Following an economic strike, strikers retain their status as employees and are entitled to reinstatement to their former positions at the conclusion of the strike unless the employer can establish legitimate and substantial reasons for the failure to reinstate the strikers. Such "legitimate and substantial reasons" can include the hiring of permanent replacement workers.

However, it is the employer's burden to prove strikers were permanently replaced. This proof must be specific and must demonstrate a mutual understanding between the employer and the replacements that their jobs are "permanent." Furthermore, because the use of permanent replacement workers often results in the loss of the striking employees' jobs, disputes about the legality of the permanent replacements are frequent and contentious.

In 1997 the National Labor Relations Board, toward the end of the Clinton presidency, issued a decision known as Target Rock, 324 NLRB 373 (1997), that effectively heightened the risks to employers who wished to use permanent replacements. In Target Rock the employer had its replacement employees sign a boilerplate at-will statement that "I understand that the employer follows an employment-at-will policy in that I or the employer may terminate my employment at any time, or for any reason consistent with applicable state or federal law." The Board held that this statement "obviously does not support the Respondent's position that the striker replacements were permanent" and ordered the reinstatement of the allegedly permanently replaced striking employees with back pay.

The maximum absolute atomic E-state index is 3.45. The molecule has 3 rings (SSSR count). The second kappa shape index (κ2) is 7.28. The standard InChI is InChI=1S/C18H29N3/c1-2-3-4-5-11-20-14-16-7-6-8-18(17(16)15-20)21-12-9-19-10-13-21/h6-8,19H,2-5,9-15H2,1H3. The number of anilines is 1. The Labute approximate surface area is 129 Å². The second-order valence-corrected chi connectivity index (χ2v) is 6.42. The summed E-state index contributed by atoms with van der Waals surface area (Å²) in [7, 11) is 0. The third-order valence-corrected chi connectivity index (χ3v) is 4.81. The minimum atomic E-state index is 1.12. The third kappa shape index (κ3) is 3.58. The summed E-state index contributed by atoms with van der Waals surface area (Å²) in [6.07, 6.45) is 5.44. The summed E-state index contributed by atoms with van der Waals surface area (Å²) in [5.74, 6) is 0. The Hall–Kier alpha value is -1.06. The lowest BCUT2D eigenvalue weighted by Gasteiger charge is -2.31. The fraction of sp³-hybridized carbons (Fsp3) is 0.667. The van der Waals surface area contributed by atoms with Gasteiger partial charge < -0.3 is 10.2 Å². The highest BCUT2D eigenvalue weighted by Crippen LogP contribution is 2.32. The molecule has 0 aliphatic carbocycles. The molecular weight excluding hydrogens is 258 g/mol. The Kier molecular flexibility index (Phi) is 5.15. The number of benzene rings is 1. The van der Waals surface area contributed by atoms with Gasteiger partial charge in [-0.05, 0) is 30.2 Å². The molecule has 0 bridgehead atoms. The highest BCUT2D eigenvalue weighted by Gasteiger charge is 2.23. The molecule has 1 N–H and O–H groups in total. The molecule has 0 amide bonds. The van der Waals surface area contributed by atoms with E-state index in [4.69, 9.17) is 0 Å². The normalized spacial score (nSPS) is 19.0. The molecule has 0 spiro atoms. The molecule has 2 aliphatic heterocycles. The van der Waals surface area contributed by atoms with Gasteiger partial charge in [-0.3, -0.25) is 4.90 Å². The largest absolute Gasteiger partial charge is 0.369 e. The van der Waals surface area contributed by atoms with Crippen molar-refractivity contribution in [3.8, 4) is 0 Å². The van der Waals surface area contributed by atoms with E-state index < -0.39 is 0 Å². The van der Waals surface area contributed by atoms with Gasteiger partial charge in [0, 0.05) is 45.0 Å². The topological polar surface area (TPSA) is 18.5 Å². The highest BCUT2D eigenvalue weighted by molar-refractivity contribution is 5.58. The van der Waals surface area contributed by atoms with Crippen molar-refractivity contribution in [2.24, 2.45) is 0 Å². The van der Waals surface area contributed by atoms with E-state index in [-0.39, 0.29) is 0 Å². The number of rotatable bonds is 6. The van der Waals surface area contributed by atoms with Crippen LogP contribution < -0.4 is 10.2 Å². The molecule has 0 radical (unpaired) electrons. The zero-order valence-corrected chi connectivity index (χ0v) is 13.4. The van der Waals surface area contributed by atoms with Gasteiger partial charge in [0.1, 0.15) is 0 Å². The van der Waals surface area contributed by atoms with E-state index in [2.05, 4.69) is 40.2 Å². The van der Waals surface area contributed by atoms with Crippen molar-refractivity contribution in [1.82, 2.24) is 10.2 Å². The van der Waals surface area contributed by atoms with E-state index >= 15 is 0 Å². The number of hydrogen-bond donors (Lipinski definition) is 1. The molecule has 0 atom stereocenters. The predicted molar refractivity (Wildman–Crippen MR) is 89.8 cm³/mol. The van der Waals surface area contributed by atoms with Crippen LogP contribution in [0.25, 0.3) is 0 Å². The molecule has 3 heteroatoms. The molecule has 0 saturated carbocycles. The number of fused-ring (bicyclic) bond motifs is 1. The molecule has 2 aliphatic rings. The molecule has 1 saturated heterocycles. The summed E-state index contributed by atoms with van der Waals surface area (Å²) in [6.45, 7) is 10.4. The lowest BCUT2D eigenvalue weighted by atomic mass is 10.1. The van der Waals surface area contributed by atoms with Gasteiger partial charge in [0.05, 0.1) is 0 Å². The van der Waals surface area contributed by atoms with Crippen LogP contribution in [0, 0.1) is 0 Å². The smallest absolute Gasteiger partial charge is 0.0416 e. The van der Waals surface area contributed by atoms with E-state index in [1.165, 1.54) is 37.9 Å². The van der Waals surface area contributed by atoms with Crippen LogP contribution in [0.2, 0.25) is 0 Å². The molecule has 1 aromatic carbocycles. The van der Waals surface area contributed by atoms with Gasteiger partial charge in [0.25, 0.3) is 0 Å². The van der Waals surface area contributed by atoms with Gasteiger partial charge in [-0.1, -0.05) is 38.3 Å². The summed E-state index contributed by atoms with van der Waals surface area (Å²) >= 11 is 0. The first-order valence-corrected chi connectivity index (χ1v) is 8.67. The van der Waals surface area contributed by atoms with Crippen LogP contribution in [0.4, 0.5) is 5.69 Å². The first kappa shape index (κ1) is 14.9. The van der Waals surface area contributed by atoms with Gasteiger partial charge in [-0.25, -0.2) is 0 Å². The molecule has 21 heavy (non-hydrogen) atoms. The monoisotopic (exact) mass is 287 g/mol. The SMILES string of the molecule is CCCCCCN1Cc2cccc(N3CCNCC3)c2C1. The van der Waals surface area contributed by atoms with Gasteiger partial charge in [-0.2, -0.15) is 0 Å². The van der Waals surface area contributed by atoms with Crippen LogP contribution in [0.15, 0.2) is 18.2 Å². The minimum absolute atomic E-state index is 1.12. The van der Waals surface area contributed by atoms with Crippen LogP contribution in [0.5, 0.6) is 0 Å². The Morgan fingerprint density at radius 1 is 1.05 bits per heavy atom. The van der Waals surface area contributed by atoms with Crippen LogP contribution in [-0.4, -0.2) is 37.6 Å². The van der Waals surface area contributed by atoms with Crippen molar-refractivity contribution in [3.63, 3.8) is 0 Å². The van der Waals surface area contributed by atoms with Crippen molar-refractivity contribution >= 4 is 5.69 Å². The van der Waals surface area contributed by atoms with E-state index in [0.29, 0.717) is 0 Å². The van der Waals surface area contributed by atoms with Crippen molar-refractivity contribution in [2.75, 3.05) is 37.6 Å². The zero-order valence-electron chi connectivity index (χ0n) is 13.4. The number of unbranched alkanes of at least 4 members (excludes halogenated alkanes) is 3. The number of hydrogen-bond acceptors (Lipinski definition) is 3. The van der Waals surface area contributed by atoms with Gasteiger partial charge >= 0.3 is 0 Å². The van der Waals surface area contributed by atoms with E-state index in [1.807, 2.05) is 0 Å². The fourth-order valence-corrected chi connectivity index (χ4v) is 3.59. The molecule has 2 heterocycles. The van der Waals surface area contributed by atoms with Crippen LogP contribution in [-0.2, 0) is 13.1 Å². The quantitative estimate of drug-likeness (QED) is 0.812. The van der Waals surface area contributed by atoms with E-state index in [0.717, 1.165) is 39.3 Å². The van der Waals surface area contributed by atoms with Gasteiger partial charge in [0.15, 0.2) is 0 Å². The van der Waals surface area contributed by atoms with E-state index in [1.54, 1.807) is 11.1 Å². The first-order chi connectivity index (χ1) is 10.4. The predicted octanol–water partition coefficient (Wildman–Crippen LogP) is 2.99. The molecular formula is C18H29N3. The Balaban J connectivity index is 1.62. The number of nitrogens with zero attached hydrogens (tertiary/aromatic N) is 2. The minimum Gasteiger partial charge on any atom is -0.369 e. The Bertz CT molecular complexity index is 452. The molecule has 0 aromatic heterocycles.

This decision was troubling to employers because it suggested that an employer who hired "permanent" replacements could not hire such employees on an at-will basis, and that if an employer wished to replace strikers with permanent replacements, it must enter into some type of "permanent" contractual arrangement with them.

Board Reverses Course

Fortunately, the Board has recently changed its view. In Jones Plastics & Engineering Co., 351 NLRB No. 11 (2007), the Board reversed Target Rock insofar as it held "that at-will employment is inconsistent with or detracts from an otherwise valid showing of permanent replacement status." The Board found that because the employer had its replacement employees sign statements at the beginning of their employment that they were "permanent replacements" for employees "presently on strike," that, along with the lack of any other evidence that the replacements were temporary, was sufficient to establish permanent replacement status notwithstanding an at-will disclaimer in the same statement.

What This Means for Employers

This decision makes it easier to hire permanent replacements who are also designated at-will employees. An employer should have employees it hires with the intention of permanently replacing strikers sign a statement where this intention is expressly acknowledged. However, if permanent replacements are hired, care must still be taken to ensure that no other communications with them contradict or cast doubt upon their status as permanent replacements for purposes of the National Labor Relations Act. Even in Jones Plastics, the Board made clear that it would examine job advertisements and all other communications with replacement workers to determine their status as permanent or temporary.